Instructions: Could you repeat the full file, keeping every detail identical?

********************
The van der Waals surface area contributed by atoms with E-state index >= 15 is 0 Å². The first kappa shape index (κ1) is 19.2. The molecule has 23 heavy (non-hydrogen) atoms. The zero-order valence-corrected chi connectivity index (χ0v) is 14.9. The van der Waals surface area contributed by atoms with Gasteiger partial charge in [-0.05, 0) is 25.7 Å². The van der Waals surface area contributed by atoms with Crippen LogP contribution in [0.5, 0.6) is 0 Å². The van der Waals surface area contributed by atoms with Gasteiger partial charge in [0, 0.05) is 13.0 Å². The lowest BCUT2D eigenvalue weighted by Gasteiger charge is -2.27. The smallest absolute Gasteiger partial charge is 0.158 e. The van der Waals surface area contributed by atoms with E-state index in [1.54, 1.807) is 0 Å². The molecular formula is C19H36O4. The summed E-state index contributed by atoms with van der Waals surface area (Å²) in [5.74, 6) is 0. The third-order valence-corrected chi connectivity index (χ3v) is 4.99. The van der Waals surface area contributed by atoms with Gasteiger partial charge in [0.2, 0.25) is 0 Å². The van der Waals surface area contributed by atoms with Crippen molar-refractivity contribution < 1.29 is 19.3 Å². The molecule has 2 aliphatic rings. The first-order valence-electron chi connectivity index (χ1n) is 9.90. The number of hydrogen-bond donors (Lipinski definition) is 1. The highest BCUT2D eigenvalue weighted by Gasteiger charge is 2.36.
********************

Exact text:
The van der Waals surface area contributed by atoms with E-state index >= 15 is 0 Å². The first kappa shape index (κ1) is 19.2. The molecule has 23 heavy (non-hydrogen) atoms. The zero-order valence-corrected chi connectivity index (χ0v) is 14.9. The van der Waals surface area contributed by atoms with Gasteiger partial charge in [-0.05, 0) is 25.7 Å². The van der Waals surface area contributed by atoms with Crippen LogP contribution in [0.5, 0.6) is 0 Å². The van der Waals surface area contributed by atoms with Gasteiger partial charge in [0, 0.05) is 13.0 Å². The lowest BCUT2D eigenvalue weighted by Gasteiger charge is -2.27. The smallest absolute Gasteiger partial charge is 0.158 e. The van der Waals surface area contributed by atoms with E-state index in [1.54, 1.807) is 0 Å². The molecular formula is C19H36O4. The summed E-state index contributed by atoms with van der Waals surface area (Å²) in [5.74, 6) is 0. The third-order valence-corrected chi connectivity index (χ3v) is 4.99. The van der Waals surface area contributed by atoms with Gasteiger partial charge in [0.2, 0.25) is 0 Å². The van der Waals surface area contributed by atoms with Crippen molar-refractivity contribution < 1.29 is 19.3 Å². The molecule has 2 aliphatic rings. The first-order valence-electron chi connectivity index (χ1n) is 9.90. The number of hydrogen-bond donors (Lipinski definition) is 1. The highest BCUT2D eigenvalue weighted by Gasteiger charge is 2.36.